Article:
MALICIOUS software targeting Android smartphones has for the first time been reported to cause financial losses to mobile banking users in Singapore.
The Association of Banks in Singapore (ABS) yesterday issued a warning against the malicious program, hidden in a pop-up window that prompts users to update their WhatsApp messaging software.
Some 50 mobile customers of major retail banks here reported losses of up to "several thousand dollars" after clicking on the dubious link, prompting ABS to issue the warning.
"ABS would like to remind mobile banking customers that smartphones are as susceptible to malware as desktop computers or laptops," said Ong-Ang Ai Boon, director of ABS.
"Now, criminals have turned to targeting Android phone users... as banks are pushing out more banking apps for user convenience."
The dubious pop-up window is believed to have appeared after mobile phone users visited websites infected with malware.
It prompts unsuspecting users to click on an embedded link to update their WhatsApp software or battery management module.
People who clicked on the link were asked to enter their credit card details to complete the software upgrade. After doing so, users were greeted with the Android green robot logo with the message: "System update in progress..."
It is at this point that cyber criminals take control of the phone, using the credit card details entered and one-time passwords received via SMS for making fraudulent online transactions.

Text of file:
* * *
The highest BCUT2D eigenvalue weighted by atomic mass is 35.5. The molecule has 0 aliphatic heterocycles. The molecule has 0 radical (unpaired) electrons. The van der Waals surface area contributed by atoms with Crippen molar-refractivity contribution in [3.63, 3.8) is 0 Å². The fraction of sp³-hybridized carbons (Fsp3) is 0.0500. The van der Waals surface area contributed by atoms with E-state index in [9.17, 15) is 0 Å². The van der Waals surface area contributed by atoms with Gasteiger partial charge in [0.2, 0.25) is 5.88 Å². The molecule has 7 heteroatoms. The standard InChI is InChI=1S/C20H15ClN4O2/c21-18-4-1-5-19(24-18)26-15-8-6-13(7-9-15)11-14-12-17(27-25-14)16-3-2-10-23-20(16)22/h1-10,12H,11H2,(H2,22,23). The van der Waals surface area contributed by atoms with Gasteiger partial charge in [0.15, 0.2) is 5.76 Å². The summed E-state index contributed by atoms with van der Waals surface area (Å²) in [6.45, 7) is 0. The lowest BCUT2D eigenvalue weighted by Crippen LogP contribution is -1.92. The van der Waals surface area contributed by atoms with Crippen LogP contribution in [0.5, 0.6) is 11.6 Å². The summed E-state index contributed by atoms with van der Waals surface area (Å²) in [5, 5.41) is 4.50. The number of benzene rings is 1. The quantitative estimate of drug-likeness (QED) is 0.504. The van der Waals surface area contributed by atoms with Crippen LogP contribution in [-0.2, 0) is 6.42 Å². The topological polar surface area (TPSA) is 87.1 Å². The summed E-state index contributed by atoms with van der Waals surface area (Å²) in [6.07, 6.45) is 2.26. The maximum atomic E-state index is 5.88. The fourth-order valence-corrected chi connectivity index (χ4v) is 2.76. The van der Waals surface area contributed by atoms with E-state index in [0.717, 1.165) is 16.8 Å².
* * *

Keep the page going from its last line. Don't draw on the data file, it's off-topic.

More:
Some users have lost several thousand dollars from online transactions which appear to originate in Eastern Europe, according to Mrs Ong-Ang. Items purchased include airline tickets.
Bank refunds may be made on a case-by-case basis, but customers must prove that they took steps to protect their banking credentials.
As a precaution, consumers should not use their infected phones for mobile banking. Users may need to restore their phones to factory settings to remove the malware.
Users also should not download apps from dubious sources as malware can hide in these apps, said Lim Chin Keng, the Asia-Pacific director of security solutions at security software maker F5 Networks.
"The malware is able to detect banking activities, for instance, and launch a fake website to trick users into entering their banking credentials," he said.
Consumers are also advised to report any suspicious activities to their banks so transactions on compromised credit cards can be blocked. Some of the victims have made a police report.
Fraudulent online transactions have risen sharply over the past three years - from 238 reported cases in 2012 to 510 cases in 2013, and 1,659 cases last year.
Separately, security firm Norton's recently released online survey of more than 1,000 people here showed that Singaporeans lost over half a million dollars to cybercrime in the past year.
Source: My Paper © Singapore Press Holdings Limited. Reproduced with permission.
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